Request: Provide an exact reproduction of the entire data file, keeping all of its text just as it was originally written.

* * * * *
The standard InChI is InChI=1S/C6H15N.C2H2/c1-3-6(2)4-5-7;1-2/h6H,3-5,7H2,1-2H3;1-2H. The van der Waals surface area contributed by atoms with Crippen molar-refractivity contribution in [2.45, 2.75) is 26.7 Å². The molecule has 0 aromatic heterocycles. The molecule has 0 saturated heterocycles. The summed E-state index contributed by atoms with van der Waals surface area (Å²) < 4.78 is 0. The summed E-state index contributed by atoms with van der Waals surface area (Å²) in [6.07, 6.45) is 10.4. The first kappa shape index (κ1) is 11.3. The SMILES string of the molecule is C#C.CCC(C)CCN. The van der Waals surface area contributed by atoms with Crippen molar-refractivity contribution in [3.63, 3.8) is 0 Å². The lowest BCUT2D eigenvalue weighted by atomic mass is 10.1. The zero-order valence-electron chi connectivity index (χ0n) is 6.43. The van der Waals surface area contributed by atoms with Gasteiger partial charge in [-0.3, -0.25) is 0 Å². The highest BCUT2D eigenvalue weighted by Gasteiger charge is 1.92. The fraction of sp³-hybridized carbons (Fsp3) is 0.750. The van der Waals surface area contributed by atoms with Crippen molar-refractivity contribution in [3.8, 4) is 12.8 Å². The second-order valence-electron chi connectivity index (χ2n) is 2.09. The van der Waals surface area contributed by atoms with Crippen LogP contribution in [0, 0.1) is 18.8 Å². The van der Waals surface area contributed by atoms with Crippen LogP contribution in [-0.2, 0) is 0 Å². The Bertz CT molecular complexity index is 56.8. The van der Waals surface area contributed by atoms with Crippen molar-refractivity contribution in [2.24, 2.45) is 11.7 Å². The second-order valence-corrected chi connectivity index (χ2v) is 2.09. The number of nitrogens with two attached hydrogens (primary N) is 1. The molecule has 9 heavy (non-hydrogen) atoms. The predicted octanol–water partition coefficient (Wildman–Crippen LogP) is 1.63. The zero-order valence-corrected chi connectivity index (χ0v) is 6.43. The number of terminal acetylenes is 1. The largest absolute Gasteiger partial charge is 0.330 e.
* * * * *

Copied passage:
The standard InChI is InChI=1S/C6H15N.C2H2/c1-3-6(2)4-5-7;1-2/h6H,3-5,7H2,1-2H3;1-2H. The van der Waals surface area contributed by atoms with Crippen molar-refractivity contribution in [2.45, 2.75) is 26.7 Å². The molecule has 0 aromatic heterocycles. The molecule has 0 saturated heterocycles. The summed E-state index contributed by atoms with van der Waals surface area (Å²) < 4.78 is 0. The summed E-state index contributed by atoms with van der Waals surface area (Å²) in [6.07, 6.45) is 10.4. The first kappa shape index (κ1) is 11.3. The SMILES string of the molecule is C#C.CCC(C)CCN. The van der Waals surface area contributed by atoms with Crippen molar-refractivity contribution in [3.63, 3.8) is 0 Å². The lowest BCUT2D eigenvalue weighted by atomic mass is 10.1. The zero-order valence-electron chi connectivity index (χ0n) is 6.43. The van der Waals surface area contributed by atoms with Gasteiger partial charge in [-0.3, -0.25) is 0 Å². The highest BCUT2D eigenvalue weighted by Gasteiger charge is 1.92. The fraction of sp³-hybridized carbons (Fsp3) is 0.750. The van der Waals surface area contributed by atoms with Crippen molar-refractivity contribution in [3.8, 4) is 12.8 Å². The second-order valence-electron chi connectivity index (χ2n) is 2.09. The van der Waals surface area contributed by atoms with Crippen LogP contribution in [0, 0.1) is 18.8 Å². The van der Waals surface area contributed by atoms with Crippen LogP contribution in [-0.2, 0) is 0 Å². The Bertz CT molecular complexity index is 56.8. The van der Waals surface area contributed by atoms with Crippen molar-refractivity contribution in [2.24, 2.45) is 11.7 Å². The second-order valence-corrected chi connectivity index (χ2v) is 2.09. The number of nitrogens with two attached hydrogens (primary N) is 1. The molecule has 9 heavy (non-hydrogen) atoms. The predicted octanol–water partition coefficient (Wildman–Crippen LogP) is 1.63. The zero-order valence-corrected chi connectivity index (χ0v) is 6.43. The number of terminal acetylenes is 1. The largest absolute Gasteiger partial charge is 0.330 e.